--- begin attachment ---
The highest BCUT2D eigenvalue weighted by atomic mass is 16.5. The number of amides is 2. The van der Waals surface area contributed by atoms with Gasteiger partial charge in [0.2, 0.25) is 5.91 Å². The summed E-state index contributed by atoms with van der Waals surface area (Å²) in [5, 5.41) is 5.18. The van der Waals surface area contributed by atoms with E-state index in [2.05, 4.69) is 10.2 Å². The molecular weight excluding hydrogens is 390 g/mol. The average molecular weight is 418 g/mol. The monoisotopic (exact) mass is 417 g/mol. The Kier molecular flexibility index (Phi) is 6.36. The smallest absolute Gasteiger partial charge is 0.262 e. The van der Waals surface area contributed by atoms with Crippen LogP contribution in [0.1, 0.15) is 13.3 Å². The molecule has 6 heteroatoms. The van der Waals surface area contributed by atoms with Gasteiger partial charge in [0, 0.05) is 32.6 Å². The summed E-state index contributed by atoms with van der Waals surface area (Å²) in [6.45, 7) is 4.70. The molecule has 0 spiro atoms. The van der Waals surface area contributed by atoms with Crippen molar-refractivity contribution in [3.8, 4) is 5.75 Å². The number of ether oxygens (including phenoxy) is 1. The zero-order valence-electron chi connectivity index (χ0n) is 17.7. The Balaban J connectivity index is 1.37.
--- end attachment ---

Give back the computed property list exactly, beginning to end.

The highest BCUT2D eigenvalue weighted by atomic mass is 16.5. The number of amides is 2. The van der Waals surface area contributed by atoms with Gasteiger partial charge in [0.2, 0.25) is 5.91 Å². The summed E-state index contributed by atoms with van der Waals surface area (Å²) in [5, 5.41) is 5.18. The van der Waals surface area contributed by atoms with E-state index in [2.05, 4.69) is 10.2 Å². The molecular weight excluding hydrogens is 390 g/mol. The average molecular weight is 418 g/mol. The monoisotopic (exact) mass is 417 g/mol. The Kier molecular flexibility index (Phi) is 6.36. The smallest absolute Gasteiger partial charge is 0.262 e. The van der Waals surface area contributed by atoms with Crippen LogP contribution in [0.1, 0.15) is 13.3 Å². The molecule has 6 heteroatoms. The van der Waals surface area contributed by atoms with Gasteiger partial charge in [0, 0.05) is 32.6 Å². The summed E-state index contributed by atoms with van der Waals surface area (Å²) in [6.45, 7) is 4.70. The molecule has 0 spiro atoms. The van der Waals surface area contributed by atoms with Crippen molar-refractivity contribution in [3.8, 4) is 5.75 Å². The number of ether oxygens (including phenoxy) is 1. The zero-order valence-electron chi connectivity index (χ0n) is 17.7. The Balaban J connectivity index is 1.37.